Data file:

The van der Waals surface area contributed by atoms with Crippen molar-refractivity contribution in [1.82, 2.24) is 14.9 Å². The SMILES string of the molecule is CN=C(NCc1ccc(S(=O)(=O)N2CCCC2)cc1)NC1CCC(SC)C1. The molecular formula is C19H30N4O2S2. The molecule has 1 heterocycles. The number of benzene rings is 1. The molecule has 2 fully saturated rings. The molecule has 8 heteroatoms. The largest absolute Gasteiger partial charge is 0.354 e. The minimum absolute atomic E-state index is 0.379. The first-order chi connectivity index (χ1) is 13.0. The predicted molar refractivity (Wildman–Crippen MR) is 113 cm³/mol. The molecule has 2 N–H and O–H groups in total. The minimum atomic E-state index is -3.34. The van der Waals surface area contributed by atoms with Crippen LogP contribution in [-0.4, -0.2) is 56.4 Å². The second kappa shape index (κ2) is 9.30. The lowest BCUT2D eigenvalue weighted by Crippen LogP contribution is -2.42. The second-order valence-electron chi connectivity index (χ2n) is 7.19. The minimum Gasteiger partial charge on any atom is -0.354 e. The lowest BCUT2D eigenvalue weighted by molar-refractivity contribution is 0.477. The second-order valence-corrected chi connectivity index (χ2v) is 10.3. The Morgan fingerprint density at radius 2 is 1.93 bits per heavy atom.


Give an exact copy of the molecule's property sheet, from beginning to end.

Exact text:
The van der Waals surface area contributed by atoms with Crippen molar-refractivity contribution in [1.82, 2.24) is 14.9 Å². The SMILES string of the molecule is CN=C(NCc1ccc(S(=O)(=O)N2CCCC2)cc1)NC1CCC(SC)C1. The molecular formula is C19H30N4O2S2. The molecule has 1 heterocycles. The number of benzene rings is 1. The molecule has 2 fully saturated rings. The molecule has 8 heteroatoms. The largest absolute Gasteiger partial charge is 0.354 e. The minimum absolute atomic E-state index is 0.379. The first-order chi connectivity index (χ1) is 13.0. The predicted molar refractivity (Wildman–Crippen MR) is 113 cm³/mol. The molecule has 2 N–H and O–H groups in total. The minimum atomic E-state index is -3.34. The van der Waals surface area contributed by atoms with Crippen LogP contribution in [-0.4, -0.2) is 56.4 Å². The second kappa shape index (κ2) is 9.30. The lowest BCUT2D eigenvalue weighted by Crippen LogP contribution is -2.42. The second-order valence-electron chi connectivity index (χ2n) is 7.19. The minimum Gasteiger partial charge on any atom is -0.354 e. The lowest BCUT2D eigenvalue weighted by molar-refractivity contribution is 0.477. The second-order valence-corrected chi connectivity index (χ2v) is 10.3. The Morgan fingerprint density at radius 2 is 1.93 bits per heavy atom.